Graduate Catalog 2010


Curriculum Features of the Graduate Degree Programs of The Jack C. Massey Graduate School of Business

The curriculum of The Massey School graduate degree programs is designed to afford a strong, broad managerial base for graduates. Teaching methods include lectures, case studies, individual and team projects, written reports, oral presentations, and interactive computer simulations. The Massey School faculty and its Board of Advisors believe today's business situations are complex and call for a variety of approaches to solving problems.

Throughout the graduate programs, emphasis is placed on basic oral and written communication skills, analytical skills, and ethical business issues. In addition, there is special emphasis on computer use. All students should own or have access to a computer with word processing and spreadsheet capabilities. Students are expected to have working knowledge of Microsoft Office products.

Both M.B.A. and M.ACC. students learn from faculty members who have significant business experience as well as strong academic credentials. Students also learn from fellow classmates who represent many job types and diverse industries. Employment backgrounds range from traditional business fields to health care, engineering, education and the nonprofit arena.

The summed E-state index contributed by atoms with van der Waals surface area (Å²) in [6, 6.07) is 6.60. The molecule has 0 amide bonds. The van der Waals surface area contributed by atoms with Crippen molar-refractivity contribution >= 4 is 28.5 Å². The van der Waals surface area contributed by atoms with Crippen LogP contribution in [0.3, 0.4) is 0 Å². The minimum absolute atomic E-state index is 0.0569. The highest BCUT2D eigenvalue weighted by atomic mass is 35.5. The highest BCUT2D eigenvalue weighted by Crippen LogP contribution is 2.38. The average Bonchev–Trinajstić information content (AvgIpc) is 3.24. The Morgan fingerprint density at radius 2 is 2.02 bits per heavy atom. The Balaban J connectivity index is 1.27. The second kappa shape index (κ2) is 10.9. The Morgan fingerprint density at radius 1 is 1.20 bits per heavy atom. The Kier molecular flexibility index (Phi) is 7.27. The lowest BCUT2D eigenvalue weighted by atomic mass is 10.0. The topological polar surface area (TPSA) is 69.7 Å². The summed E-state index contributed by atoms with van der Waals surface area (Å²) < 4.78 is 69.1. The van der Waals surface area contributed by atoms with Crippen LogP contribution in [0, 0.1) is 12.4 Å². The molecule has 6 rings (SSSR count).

Provided below are details of the course requirements and schedule of classes for the graduate programs. The Massey School reserves the right to alter the curriculum, schedule, and sequence of courses. For current details, contact The Massey School office.

Schedule of Classes

The Massey School operates on a semester system with parts of terms within the fall and spring semesters. Students attend classes year-round with a short break between each session. Classes are held Monday through Thursday evenings and occasionally on Saturdays. Two-credit-hour classes meet either one evening a week for 10 weeks or two evenings a week for five weeks from 6:15 until 9:00 p.m.

Core courses usually are offered at least two times per academic year, with most elective courses offered once each academic year.


Back to Top